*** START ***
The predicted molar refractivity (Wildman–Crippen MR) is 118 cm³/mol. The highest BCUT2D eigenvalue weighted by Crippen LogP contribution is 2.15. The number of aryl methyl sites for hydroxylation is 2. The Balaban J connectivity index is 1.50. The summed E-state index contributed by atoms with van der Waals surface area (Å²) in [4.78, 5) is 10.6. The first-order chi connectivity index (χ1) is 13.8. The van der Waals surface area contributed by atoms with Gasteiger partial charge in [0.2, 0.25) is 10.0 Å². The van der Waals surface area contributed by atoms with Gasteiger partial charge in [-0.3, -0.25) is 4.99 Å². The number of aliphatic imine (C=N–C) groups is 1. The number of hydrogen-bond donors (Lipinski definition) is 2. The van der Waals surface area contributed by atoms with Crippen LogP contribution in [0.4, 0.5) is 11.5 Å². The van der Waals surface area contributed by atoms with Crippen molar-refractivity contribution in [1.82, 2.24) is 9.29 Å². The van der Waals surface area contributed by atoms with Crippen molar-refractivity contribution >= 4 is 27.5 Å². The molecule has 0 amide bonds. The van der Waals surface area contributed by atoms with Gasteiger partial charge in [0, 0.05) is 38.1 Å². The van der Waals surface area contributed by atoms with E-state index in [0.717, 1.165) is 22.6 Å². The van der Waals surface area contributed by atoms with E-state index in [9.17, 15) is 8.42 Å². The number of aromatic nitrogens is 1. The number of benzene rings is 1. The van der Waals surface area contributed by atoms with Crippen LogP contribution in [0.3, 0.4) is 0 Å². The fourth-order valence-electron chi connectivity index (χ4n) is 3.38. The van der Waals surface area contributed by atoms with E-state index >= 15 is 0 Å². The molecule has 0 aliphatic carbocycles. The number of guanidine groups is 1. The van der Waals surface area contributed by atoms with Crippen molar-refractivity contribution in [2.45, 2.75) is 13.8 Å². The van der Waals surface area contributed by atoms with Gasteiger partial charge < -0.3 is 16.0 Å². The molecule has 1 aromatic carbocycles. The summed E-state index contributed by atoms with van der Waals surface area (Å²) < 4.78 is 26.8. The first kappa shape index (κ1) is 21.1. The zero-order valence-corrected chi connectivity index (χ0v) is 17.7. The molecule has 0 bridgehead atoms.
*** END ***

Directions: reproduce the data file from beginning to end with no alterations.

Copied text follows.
The predicted molar refractivity (Wildman–Crippen MR) is 118 cm³/mol. The highest BCUT2D eigenvalue weighted by Crippen LogP contribution is 2.15. The number of aryl methyl sites for hydroxylation is 2. The Balaban J connectivity index is 1.50. The summed E-state index contributed by atoms with van der Waals surface area (Å²) in [4.78, 5) is 10.6. The first-order chi connectivity index (χ1) is 13.8. The van der Waals surface area contributed by atoms with Gasteiger partial charge in [0.2, 0.25) is 10.0 Å². The van der Waals surface area contributed by atoms with Gasteiger partial charge in [-0.3, -0.25) is 4.99 Å². The number of aliphatic imine (C=N–C) groups is 1. The number of hydrogen-bond donors (Lipinski definition) is 2. The van der Waals surface area contributed by atoms with Crippen LogP contribution in [0.4, 0.5) is 11.5 Å². The van der Waals surface area contributed by atoms with Crippen molar-refractivity contribution in [1.82, 2.24) is 9.29 Å². The van der Waals surface area contributed by atoms with Crippen molar-refractivity contribution >= 4 is 27.5 Å². The molecule has 0 amide bonds. The van der Waals surface area contributed by atoms with Gasteiger partial charge in [0, 0.05) is 38.1 Å². The van der Waals surface area contributed by atoms with E-state index in [0.717, 1.165) is 22.6 Å². The van der Waals surface area contributed by atoms with E-state index in [9.17, 15) is 8.42 Å². The number of aromatic nitrogens is 1. The number of benzene rings is 1. The van der Waals surface area contributed by atoms with Crippen LogP contribution in [0.3, 0.4) is 0 Å². The fourth-order valence-electron chi connectivity index (χ4n) is 3.38. The van der Waals surface area contributed by atoms with E-state index >= 15 is 0 Å². The molecule has 0 aliphatic carbocycles. The number of guanidine groups is 1. The van der Waals surface area contributed by atoms with Crippen molar-refractivity contribution in [2.45, 2.75) is 13.8 Å². The van der Waals surface area contributed by atoms with Gasteiger partial charge < -0.3 is 16.0 Å². The molecule has 1 aromatic carbocycles. The summed E-state index contributed by atoms with van der Waals surface area (Å²) < 4.78 is 26.8. The first kappa shape index (κ1) is 21.1. The zero-order valence-corrected chi connectivity index (χ0v) is 17.7. The molecule has 0 bridgehead atoms.